Places: Chester, St Bridget

Place Type





Chester, St Bridget




EDC 5/1580/7 – Alice Bostocke contra Roger Chauntrell


This was one of the smallest and poorest of Chester’s nine medieval parishes. Most of the parish lay on the southern side of the town, within the walls, apart from one detached area south of the river Dee.

The church was appropriated by the College of St John’s by the fifteenth century. Following the dissolution of the college responsibility for the appointment of a curate seems to have passed, at least for a time, to the new cathedral chapter and by the early seventeenth century the living was a rectory in the gift of the bishop of Chester. The parish united with St Martin’s in 1842

The earliest church building was constructed over the site of a Roman gate tower, and this small building remained in use until a new church was constructed in the late seventeenth century. This became unsafe and was taken down in the early nineteenth century. A new church building was constructed opposite the entrance to the castle and opened in 1829, but was in turn demolished in 1892 and the site is now underneath a roundabout.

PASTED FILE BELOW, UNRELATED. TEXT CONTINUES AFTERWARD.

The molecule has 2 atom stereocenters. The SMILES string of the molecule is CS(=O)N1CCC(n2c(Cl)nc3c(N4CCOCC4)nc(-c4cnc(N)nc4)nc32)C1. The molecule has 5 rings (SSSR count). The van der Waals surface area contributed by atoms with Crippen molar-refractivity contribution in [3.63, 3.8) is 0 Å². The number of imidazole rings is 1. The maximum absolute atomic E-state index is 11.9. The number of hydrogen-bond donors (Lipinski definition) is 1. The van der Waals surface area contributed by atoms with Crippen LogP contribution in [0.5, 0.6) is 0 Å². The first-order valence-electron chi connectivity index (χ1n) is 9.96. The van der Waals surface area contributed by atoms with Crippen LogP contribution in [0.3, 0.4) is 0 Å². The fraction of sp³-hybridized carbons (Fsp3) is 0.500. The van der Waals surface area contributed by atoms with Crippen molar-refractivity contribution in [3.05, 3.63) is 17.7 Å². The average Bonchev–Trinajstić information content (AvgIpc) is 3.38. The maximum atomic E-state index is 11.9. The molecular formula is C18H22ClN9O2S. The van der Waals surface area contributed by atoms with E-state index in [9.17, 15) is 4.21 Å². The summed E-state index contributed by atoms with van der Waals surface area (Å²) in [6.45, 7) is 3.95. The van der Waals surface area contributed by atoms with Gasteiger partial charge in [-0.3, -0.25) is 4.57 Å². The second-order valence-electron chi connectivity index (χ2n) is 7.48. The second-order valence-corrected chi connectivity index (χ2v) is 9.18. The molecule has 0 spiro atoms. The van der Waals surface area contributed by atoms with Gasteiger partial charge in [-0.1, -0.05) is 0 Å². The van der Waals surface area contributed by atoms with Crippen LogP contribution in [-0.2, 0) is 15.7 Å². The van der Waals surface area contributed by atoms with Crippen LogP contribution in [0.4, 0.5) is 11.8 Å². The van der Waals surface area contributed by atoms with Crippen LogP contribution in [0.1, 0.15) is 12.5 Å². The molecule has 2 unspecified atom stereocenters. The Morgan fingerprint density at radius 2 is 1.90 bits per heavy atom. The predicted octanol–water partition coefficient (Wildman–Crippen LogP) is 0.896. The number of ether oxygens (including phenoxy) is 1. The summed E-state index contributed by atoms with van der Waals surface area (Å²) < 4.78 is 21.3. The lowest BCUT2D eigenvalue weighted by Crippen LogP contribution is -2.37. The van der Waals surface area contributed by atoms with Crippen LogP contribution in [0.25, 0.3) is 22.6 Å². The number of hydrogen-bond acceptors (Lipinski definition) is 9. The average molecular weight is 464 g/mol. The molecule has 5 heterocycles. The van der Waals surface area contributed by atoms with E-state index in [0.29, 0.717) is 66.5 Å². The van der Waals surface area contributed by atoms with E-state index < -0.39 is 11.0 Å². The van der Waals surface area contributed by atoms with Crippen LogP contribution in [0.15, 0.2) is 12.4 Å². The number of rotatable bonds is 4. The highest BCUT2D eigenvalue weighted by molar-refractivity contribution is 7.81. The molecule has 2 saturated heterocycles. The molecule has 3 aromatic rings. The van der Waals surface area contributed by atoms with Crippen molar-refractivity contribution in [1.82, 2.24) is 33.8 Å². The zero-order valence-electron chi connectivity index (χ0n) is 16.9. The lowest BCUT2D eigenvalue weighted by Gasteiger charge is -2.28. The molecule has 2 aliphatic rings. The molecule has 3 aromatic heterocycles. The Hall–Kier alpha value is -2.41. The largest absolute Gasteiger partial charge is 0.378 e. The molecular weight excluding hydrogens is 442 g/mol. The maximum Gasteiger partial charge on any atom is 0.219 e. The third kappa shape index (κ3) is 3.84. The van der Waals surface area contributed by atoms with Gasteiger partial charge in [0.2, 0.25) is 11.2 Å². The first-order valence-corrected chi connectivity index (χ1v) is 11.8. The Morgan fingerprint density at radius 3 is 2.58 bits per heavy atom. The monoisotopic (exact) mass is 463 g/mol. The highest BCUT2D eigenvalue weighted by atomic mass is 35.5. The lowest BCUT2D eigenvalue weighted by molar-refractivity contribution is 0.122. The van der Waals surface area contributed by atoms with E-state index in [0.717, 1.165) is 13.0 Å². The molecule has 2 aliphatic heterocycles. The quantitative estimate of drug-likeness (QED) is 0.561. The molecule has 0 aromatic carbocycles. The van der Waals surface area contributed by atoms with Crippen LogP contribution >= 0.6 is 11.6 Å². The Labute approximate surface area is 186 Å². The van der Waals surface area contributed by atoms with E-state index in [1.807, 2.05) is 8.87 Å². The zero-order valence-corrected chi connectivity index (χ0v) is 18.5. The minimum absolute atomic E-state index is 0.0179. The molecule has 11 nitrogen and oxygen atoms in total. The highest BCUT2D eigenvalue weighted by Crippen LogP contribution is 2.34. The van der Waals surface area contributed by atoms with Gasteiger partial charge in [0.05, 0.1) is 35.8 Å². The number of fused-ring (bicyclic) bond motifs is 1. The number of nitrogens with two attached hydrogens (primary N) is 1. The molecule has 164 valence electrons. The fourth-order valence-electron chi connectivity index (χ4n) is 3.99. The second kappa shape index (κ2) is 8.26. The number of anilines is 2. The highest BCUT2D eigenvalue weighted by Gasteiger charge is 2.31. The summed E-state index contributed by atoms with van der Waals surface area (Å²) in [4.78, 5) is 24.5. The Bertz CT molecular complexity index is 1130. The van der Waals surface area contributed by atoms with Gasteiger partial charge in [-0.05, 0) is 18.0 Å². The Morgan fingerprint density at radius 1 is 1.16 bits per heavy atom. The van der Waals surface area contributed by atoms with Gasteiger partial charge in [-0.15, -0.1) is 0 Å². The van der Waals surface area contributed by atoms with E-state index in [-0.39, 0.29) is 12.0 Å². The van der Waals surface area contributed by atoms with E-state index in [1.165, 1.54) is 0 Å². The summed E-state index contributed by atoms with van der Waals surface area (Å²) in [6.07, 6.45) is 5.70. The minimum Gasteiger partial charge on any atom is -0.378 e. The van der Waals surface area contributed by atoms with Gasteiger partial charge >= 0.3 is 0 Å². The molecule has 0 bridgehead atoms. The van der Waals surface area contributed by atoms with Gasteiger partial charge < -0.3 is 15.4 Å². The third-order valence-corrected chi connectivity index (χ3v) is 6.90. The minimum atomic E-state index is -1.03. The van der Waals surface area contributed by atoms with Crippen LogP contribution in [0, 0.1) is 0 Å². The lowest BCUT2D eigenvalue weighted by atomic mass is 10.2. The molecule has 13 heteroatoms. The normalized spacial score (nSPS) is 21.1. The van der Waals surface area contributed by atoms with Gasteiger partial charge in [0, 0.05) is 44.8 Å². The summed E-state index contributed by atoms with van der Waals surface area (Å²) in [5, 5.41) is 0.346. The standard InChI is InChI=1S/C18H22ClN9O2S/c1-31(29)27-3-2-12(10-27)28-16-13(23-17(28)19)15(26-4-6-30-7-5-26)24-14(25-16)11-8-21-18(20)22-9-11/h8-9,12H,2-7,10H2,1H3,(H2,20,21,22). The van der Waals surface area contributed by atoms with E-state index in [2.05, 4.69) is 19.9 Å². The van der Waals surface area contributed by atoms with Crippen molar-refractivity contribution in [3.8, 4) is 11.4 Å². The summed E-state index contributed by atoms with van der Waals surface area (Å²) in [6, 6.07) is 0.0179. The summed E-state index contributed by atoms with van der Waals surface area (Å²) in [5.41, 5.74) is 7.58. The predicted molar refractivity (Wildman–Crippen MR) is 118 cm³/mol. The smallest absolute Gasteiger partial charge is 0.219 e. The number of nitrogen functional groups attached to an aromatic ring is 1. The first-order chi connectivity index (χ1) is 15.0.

There was no residence for the incumbent from the time of the demolition of the first church building until 1857, when, following his death, the house designed by the architect Thomas Harrison for himself was given by his daughter to the joint parish of St Bridget and St Martin for the use of the rector. The building is now used as a restaurant.


N. J. Alldridge, ‘Aspects of the Topography of Early Medieval Chester’, Journal of the Chester Archaeological Society, 64, pp. 17-21.

Douglas Jones, The Church in Chester 1300-1540 (Chetham Society 3rd series, 7, 1957), pp. 7, 109.

J S Barrow, J D Herson, A H Lawes, P J Riden and M V J Seaborne, ‘Churches and religious bodies: Medieval parish churches’, in A History of the County of Chester: Volume 5 Part 2, the City of Chester: Culture, Buildings, Institutions, ed. A T Thacker and C P Lewis (London, 2005), pp. 133-156. British History Online [accessed 17 February 2023]